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  • Funlovingal28

    Love the bit about ‘putting a foot wrong’ is a form of perfectionism. I think that’s what I’ve got. I will try out your tips asap. Thanks so much for sharing

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  • http://www.nicoki.com/ Robert

    We cannot blame someone having a social anxiety especially if we know that it is their nature to be always shy. They  feel uncomfortable and unease. One way to overcome it is to know ourselves and focus to the things that can help us overcome it.

  • http://www.ongoodauthority.com/ social work ceus

    Well, I think they should go and ask for more advices from friends.

  • Rajith

    Thank you ..Thank you so much….Dis things actually stopping my career even though i have knowledge about my profession.Losing my friends and good connection etc… I don’t know from when i’m suffering di..And I’m wondering i have a fear to talk people….Oooo God……Thank once again…..

  • craig

    Thanks for the great article i will try this.

  • Oerd_as_152

    Thank you very much my friend! I’m feeling much better now than I used to!

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  • Rick Ward

    This really is an amazing article, I do really want to experience life at the greatest potential by letting social anxiety leave me, I’ll try to do this :)

  • Carl

    Try this site, it may help you. Goodluck! http://www.antisocial-carl.blogspot.com

  • http://www.facebook.com/profile.php?id=100000737682212 Charisma Parish

     I was a nervous anxious wreck until I took it into my own hand and empowered myself. So many bad experiences throughout my life to make me the shy person I WAS. Here is what I used to help me, I hope it will help you as well. Best of luck!! http://c5f17yglocviio7znqq65x3o94.hop.clickbank.net/

  • Charlie

    Really well said her…This is something I have struggled from my entire life…I have found that “exposure” therapy works really well and so does being healthy physically….I am making baby steps each day to overcome social anxiety…


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  • Kyle MacDonald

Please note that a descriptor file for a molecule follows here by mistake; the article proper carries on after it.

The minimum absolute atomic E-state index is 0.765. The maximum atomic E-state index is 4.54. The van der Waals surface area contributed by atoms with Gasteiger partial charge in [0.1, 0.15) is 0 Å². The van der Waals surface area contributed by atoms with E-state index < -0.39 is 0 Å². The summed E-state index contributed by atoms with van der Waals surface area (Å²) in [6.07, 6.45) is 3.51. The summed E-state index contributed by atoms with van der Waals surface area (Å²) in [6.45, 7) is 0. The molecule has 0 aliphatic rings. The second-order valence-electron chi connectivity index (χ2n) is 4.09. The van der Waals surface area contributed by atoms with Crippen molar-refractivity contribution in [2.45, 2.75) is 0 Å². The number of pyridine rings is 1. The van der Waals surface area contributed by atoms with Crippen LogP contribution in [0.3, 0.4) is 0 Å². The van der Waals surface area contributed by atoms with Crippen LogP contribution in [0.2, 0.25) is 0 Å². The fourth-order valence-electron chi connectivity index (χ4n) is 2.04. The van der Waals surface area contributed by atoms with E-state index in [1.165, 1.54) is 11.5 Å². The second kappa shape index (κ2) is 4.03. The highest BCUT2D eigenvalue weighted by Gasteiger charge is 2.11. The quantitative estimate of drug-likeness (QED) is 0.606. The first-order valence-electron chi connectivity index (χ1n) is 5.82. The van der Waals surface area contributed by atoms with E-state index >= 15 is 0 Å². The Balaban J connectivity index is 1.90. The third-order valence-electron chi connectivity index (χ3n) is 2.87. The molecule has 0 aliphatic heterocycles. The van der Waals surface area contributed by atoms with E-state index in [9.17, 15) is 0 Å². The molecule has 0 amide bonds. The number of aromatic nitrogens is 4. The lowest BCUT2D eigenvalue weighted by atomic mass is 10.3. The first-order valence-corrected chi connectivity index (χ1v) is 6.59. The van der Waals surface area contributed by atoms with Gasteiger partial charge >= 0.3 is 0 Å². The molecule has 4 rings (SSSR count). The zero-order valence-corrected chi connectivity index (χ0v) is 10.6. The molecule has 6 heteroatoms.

Great article Mark. I really like your tips. I’m particulalry interested in how people can use mindfulness and aceptatnce techniques to assist with Social Anxiety, and your suggestions all require a degree of being able to observe yourself first, before you can utilise the suggestions.


  • http://www.overcomingsocialanxiety.com/ Kyle MacDonald

    These are great tips. But any help for social anxiety needs to help people do things that are easy to say, but hard to do. My clinically proven system provides a step by step session based approach to overcoming social anxiety and shyness.
    See: http://www.overcomingsocialanxiety.com

  • Not shy

    All these articles address anxiety and shyness. What about people that genuinely lack social skills? Me for example, I am confident, but people always look at me strangely and ask what am I talking about, and they say I am random if I ask them open questions. Whenever I ask open questions they say, “that was random”. What do I do about social skills? I don’t need confidence, I need skills! Someone please reply if they have the same issue or if they have a solution (with their email if they wanna keep in contact)

    • Me

      I think it means you need to focus more on studying “appropriate” social behaviour and conversation than on how you “feel”.

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  • anxiousaussie13

    i have social anxiety and ive been trying this but ive been struggling with anxiety severely for years now and im finding these methods arent working and i have no idea what to do nw this is really affecting my life.

    • Isabella McGuire

      Try EMDR with a good Psychologist who is really well educated and practiced in using the EMDR method. These stuck fears can be removed this way. Using techniques is not that helpful because the techniques do not address our individual stuck thoughts and images

    • Me

      I’m at the point your’e at, most of the time. I understand your pain. What I do is go to therapy and seek support groups. I think this is when a support group can be of most benefit. Look up “social anxiety support groups” in your area. Good luck!

  • hippiechick98

    sometimes, when I read articles like this it makes me panic, because I don’t want to admit that this is how I feel. I’m thinking of getting some CBT- because I’ve never really felt this way before, and it has even started to affect my relationships with some of my friends that I’ve had for years and years, who I’ve always had a laugh with. My dad died in March this year- so I don’t know if that has something to do with it. And it can be very up and down. But I think the perfectionist side definitely has something to do with it- expecting perfection from every situation just saps your quality of life.